The Yankees' Alex Rodriguez stands to lose up to $34 million in pay under the suspension he is appealing.
But the $31.4 million in salary he is due for next year and into early in 2015 is very much at risk.
Major League Baseball suspended A-Rod on Monday for 211 games for alleged violations of the sport's policy on performance enhancing drugs.
The suspension, if upheld on appeal, could stretch across next year and even run into the 2015 season.
For A-Rod, the good news is that as long as he appeals the suspension, he will continue to collect a paycheck.
The appeal process will likely be completed sometime after the current season, according to Michael Weiner, the executive director of the players' union.
That means this year's salary is likely safe.
Next year and 2015 are another story.
In 2014, the Yankees owe A-Rod the final $3 million payment of a signing bonus he secured when he negotiated his 10-year contract several years ago. He will get that no matter what.
But next year's salary of $25 million is less certain. If his suspension is upheld for the full 2014 season, he stands to forfeit the entire amount.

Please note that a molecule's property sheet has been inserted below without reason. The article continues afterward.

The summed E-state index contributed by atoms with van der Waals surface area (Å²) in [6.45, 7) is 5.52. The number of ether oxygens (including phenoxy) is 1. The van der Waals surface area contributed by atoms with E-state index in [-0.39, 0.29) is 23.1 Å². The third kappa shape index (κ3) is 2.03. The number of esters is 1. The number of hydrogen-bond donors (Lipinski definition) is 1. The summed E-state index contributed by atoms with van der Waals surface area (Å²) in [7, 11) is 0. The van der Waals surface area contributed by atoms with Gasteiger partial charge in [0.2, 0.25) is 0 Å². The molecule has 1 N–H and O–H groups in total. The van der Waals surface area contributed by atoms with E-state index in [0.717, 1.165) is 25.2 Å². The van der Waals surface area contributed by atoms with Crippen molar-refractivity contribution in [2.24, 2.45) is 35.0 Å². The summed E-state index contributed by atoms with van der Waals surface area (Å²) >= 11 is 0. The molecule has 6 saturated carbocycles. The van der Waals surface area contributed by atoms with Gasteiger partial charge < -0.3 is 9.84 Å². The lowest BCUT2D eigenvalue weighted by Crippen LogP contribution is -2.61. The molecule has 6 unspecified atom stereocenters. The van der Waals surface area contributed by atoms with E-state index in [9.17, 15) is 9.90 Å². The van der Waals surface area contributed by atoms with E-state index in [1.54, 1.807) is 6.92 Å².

And in 2015, he could lose another $6.4 million if the full 211-game suspension is upheld and bleeds into part of that season.
Of course, 2015 is a big question mark for other reasons as well.
A-Rod will be 39 at the start of 2015, and there are doubts that he would be able to come back after missing more than a full season. In addition, a number of health problems, including hip surgery, have kept him from playing for the Yankees this year until his scheduled return Monday night.
Fear not for A-Rod's fortunes, however.
Even if his health ends his career after the suspension is completed, he could still collect whatever is owed on the rest of his contract. That's likely to be at least $54 million.
|Someone bought a $100,000 Tesla with Bitcoins|
|Economy is improving but why doesn't it feel that way?|
|Where should you put your money now?|
|2 million Facebook, Gmail and Twitter passwords stolen in massive hack|
|Stocks pop after jobs report|